(Tacit) Knowledge Is Power
Bottom Line: Companies gain a competitive advantage when different divisions, such as sales and marketing, share non-quantifiable information. But to support the flow of this all-important tacit knowledge, managers must encourage social ties and cross-functional relationships.
Salespeople occupy unique positions in their companies, transcending traditional organizational borders. In a business-to-business context, they have one foot in their home office and the other in their clients’ conference rooms. And in a business-to-consumer model, they play a vital frontline role as customers increasingly demand sophisticated or tailor-made solutions to their needs. As a result, salespeople have a rarefied access to corporate, customer, and even competitor data. But how can they put this boundary-spanning knowledge to the best use?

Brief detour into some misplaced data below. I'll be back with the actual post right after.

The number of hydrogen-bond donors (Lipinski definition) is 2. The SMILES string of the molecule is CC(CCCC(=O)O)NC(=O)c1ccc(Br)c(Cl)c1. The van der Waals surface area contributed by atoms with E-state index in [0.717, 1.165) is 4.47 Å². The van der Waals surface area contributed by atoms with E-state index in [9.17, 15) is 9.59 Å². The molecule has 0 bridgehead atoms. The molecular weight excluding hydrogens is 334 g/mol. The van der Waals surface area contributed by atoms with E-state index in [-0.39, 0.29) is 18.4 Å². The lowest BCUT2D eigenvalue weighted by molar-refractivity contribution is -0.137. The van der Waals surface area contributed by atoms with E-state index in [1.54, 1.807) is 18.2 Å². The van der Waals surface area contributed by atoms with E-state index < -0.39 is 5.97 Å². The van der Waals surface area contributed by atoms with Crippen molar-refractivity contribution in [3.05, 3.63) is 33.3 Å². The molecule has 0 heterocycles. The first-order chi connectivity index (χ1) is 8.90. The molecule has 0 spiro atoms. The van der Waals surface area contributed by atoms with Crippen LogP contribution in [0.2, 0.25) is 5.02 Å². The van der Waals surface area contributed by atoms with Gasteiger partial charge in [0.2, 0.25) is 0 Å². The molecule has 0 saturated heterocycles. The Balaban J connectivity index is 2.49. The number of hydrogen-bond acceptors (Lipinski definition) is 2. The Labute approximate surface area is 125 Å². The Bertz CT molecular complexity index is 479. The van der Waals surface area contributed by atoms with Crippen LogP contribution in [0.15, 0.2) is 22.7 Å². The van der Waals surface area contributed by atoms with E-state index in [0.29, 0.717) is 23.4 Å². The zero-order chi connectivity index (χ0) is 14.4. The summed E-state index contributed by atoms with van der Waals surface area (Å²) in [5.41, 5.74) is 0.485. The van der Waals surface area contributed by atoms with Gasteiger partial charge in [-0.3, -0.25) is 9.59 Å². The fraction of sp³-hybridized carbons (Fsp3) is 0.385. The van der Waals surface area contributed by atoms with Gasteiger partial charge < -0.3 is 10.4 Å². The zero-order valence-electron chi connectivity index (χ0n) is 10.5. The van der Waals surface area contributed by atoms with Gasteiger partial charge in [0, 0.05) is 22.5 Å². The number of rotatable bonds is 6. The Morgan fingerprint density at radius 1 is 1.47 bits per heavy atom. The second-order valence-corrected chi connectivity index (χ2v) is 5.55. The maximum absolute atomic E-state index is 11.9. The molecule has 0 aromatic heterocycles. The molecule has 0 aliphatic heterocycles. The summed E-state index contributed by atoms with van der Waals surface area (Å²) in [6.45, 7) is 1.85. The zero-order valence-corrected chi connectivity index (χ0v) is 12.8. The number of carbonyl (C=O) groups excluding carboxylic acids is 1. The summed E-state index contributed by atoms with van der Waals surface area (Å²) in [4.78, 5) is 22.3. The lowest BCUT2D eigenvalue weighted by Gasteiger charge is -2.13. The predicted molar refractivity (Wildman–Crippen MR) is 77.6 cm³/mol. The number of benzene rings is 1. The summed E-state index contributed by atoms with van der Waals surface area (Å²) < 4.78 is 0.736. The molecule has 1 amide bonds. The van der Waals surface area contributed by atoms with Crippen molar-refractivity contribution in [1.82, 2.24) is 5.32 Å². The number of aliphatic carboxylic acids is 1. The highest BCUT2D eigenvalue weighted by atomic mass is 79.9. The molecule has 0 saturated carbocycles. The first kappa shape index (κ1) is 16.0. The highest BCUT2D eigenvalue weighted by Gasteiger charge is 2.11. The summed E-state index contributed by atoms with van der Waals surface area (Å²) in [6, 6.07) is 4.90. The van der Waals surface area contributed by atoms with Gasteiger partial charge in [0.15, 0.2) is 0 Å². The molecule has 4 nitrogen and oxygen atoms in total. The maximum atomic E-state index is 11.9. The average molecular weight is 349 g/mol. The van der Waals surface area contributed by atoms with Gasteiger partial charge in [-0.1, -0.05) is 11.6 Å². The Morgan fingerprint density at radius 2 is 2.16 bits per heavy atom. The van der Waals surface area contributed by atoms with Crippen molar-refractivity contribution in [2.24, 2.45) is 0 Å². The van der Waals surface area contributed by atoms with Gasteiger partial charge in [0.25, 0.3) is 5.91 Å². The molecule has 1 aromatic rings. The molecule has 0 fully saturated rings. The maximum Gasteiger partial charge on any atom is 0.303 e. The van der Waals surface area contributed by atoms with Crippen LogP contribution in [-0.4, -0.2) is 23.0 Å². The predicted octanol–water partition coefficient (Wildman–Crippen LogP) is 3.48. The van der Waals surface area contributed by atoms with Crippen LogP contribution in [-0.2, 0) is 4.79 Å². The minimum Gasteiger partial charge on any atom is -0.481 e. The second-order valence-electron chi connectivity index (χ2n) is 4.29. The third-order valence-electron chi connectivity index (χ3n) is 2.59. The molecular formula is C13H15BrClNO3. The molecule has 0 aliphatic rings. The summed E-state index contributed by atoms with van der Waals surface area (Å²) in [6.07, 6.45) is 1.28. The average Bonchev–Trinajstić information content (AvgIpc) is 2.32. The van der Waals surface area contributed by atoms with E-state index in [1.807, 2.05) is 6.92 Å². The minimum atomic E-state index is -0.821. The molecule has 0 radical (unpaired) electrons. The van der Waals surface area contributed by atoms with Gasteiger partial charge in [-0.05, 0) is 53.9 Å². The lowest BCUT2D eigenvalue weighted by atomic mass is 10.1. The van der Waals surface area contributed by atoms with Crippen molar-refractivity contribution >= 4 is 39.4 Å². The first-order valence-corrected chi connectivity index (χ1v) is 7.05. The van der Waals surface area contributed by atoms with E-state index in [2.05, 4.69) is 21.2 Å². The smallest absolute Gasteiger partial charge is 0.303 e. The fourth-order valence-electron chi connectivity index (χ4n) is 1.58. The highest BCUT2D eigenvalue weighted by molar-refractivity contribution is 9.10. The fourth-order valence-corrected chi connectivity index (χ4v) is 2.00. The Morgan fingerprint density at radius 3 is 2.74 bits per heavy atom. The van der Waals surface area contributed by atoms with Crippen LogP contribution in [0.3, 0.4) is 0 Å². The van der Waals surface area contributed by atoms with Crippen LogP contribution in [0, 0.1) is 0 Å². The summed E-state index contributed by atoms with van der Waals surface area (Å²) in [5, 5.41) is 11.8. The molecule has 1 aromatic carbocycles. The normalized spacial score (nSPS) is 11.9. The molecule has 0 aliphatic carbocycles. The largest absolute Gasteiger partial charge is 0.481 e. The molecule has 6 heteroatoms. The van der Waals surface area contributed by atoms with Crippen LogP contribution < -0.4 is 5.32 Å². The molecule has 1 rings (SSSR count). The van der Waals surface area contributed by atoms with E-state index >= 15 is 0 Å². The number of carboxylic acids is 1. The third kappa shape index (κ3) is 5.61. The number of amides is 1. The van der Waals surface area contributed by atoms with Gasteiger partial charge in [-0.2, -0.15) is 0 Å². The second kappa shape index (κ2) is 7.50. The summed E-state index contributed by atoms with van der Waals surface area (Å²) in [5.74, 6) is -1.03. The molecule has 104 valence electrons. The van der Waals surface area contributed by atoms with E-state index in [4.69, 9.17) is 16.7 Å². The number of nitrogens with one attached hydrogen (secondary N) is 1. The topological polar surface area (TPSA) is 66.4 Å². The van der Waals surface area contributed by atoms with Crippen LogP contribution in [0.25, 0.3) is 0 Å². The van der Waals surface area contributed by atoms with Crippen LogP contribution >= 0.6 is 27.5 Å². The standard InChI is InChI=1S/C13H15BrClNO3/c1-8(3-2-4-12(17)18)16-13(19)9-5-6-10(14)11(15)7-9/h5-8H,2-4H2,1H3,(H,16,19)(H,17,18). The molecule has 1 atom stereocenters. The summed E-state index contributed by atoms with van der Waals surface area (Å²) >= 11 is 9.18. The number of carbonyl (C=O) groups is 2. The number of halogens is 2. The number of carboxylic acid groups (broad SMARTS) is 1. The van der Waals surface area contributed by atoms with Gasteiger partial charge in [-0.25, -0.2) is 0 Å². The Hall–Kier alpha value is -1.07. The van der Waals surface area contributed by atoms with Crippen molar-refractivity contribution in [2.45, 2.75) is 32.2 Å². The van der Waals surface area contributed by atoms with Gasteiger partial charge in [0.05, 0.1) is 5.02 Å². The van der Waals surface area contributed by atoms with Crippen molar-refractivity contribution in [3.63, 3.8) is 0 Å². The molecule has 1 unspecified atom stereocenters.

To be sure, explicit data (such as sales figures or consumers’ shopping patterns) can be codified into spreadsheets or databases and therefore easily integrated into a company’s IT setup for further analysis and review. But another type of information that salespeople can glean, dubbed tacit knowledge, can’t simply be written down or quantified. It’s the look on a negotiator’s face, the ability to speak a different language, or the learned experiences gained from working with a partner. And research suggests it can potentially improve firms’ efficiency, value creation, and financial performance.